Health education enriches graduates with numerous opportunities

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Tanka Prasad Adhikari
Pokhara Technical Health Multipurpose Institute

Having started a bread-winning career as a pharmacist in Biratnagar 40 years ago, Tanka Prasad Adhikari has accomplished an appealing career in pharmacy as well as technical education field in Pokhara. He is the chairperson at Pokhara Technical Health Multipurpose Institute (PTHMI) and Western Health Science Academy (WHSA), Pokhara, affiliated to CTEVT. PTHMI offers HA and PCL Nursing programs whereas WHSA offers Diploma in Pharmacy.


What factors inspired you to get involved in providing technical education?

Around 35 years ago, I came to Pokhara as a medicine supplier on request of the superintendent of Paschimanchal Hospital. While returning with payment, I witnessed a crowd of girls in nursing colleges. There were around 613 students appearing the nursing entrance examinations for 40 seats, which deeply fired my enthusiasm further to establish a nursing college in Pokhara. PTHMI is the first nursing college in Pokhara. Currently, there are eight nursing colleges in Gandaki province (Province 4) and they dispatch around 1000 to 1200 nurses annually.

Your contributions are really praiseworthy in producing qualified nurses in Nepal. What problems have you experienced while running a nursing college from private sector?

There are a number of problems in running a nursing college from private sector. The Government of Nepal has made a provision of establishing its own hundred bedded-hospital for practical classes, and there should be compulsion of managing own permanent infrastructure. But the government has compelled us to renew the affiliation of the college annually. This provision has upset us and we are not assured of the security of our investment. In fact, the government has not appreciated the contributions of private investors.

Could you give the limpid data of the number of graduates dispatched from your institutions annually? How do you acknowledge their performances in the global market?

We dispatch around 120 health assistants, pharmacists and nurses annually. So, till date we have so far produced around 1300 technical human resources. According to our data, all our products are showing their outstanding performances in their job landing sectors. Moreover, we have not found any of our products unemployed. Truly speaking, there are around 22000 pharmacists in Nepal who are supplying medicine to 30 million people across the country. In this calculation, there is still a shortage of qualified pharmacists in Nepal.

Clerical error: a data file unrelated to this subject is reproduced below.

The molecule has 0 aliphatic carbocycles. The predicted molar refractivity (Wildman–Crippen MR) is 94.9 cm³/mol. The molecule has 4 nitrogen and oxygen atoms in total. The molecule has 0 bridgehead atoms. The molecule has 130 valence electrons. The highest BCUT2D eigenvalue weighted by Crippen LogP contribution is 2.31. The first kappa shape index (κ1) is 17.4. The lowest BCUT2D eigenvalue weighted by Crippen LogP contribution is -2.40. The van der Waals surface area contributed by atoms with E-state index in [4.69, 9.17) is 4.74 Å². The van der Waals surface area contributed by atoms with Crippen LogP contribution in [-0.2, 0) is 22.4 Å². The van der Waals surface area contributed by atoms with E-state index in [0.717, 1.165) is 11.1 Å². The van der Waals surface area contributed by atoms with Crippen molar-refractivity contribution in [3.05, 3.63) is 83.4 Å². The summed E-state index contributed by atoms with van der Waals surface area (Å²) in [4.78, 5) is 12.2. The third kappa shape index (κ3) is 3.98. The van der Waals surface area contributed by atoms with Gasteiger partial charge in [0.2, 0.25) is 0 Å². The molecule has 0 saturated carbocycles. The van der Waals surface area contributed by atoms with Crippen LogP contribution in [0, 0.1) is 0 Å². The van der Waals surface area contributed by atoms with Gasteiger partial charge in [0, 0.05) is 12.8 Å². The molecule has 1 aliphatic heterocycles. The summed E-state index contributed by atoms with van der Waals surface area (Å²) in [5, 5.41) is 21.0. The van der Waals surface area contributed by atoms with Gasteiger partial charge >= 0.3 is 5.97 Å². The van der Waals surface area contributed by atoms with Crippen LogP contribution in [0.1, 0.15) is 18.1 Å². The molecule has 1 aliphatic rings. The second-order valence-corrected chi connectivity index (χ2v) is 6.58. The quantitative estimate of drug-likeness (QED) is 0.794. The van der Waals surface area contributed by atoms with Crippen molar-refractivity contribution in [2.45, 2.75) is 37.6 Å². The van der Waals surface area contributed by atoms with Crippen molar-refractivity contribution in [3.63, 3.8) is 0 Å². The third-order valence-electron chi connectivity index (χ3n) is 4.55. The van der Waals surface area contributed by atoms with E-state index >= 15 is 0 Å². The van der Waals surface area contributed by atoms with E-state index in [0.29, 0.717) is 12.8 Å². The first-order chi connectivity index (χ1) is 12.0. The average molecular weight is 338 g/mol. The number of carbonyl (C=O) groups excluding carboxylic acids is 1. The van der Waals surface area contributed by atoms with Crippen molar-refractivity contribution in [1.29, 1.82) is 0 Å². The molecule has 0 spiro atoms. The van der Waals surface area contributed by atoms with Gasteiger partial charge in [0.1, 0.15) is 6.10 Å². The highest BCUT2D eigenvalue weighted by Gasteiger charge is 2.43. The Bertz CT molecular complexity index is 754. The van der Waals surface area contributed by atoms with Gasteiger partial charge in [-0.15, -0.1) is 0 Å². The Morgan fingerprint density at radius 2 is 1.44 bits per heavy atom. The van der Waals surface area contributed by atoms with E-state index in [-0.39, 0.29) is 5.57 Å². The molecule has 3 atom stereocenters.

What are the distinct features of your institutions?

Our college is situated in a prime location, which has appealing physical infrastructure. The college elongates over 10 ropanies of land and has constructed modern buildings extending over 44000 sq.ft. Our students are provided with the facility for practical courses in 16 faculties at Paschimanchal hospital. Similarly, our faculty members are well- qualified, experienced, dedicated and full-timers. In addition, our products are highly demanded in the global market. Another distinct feature of this college is that we have invested all the profit of this college in strengthening and upgrading its programs and infrastructures. Our optimum priority is to provide skill-oriented employment by producing technical manpower.

You have a long experience in medical field, particularly in pharmacy. In your opinion, how a pharmacy can be managed well?

The department of drug administration monitors the production and distribution of medicine in Nepal. Without the consent of the department, the medicine cannot be produced and distributed. There are different layers and steps in reaching medicine up to consumers, such as producer, sole distributor, distributor and retailer. The department strictly monitors laboratory tests for quality assurance in all the strata. Similarly, the government has enacted a law that only the licensed pharmacist can sell medicine. So, I can infer that medicine in Nepal is quality-assured by the medicine department.

What is your expectation from the government for running health institutions without any barriers? What should CTEVT should do in this matter?

The government should bring a clear policy for smooth running of medical colleges in Nepal. Colleges are run under the supervision of the Ministry of Education but practical is done under the Ministry of Health. Similarly, the government should make an equal provision for private and government run institution for collecting fees. In addition, the CTEVT should update the course syllabi as the change of time and situation to meet the need of students of the 21st Century. Private colleges are compelled to run CTEVT programs in low fee structure in comparison to that of government colleges for the same program.

What suggestions would you like to convey to SEE graduates and their parents?

I suggest that SEE graduates and their parents visit our college and choose technical education for a secure career.

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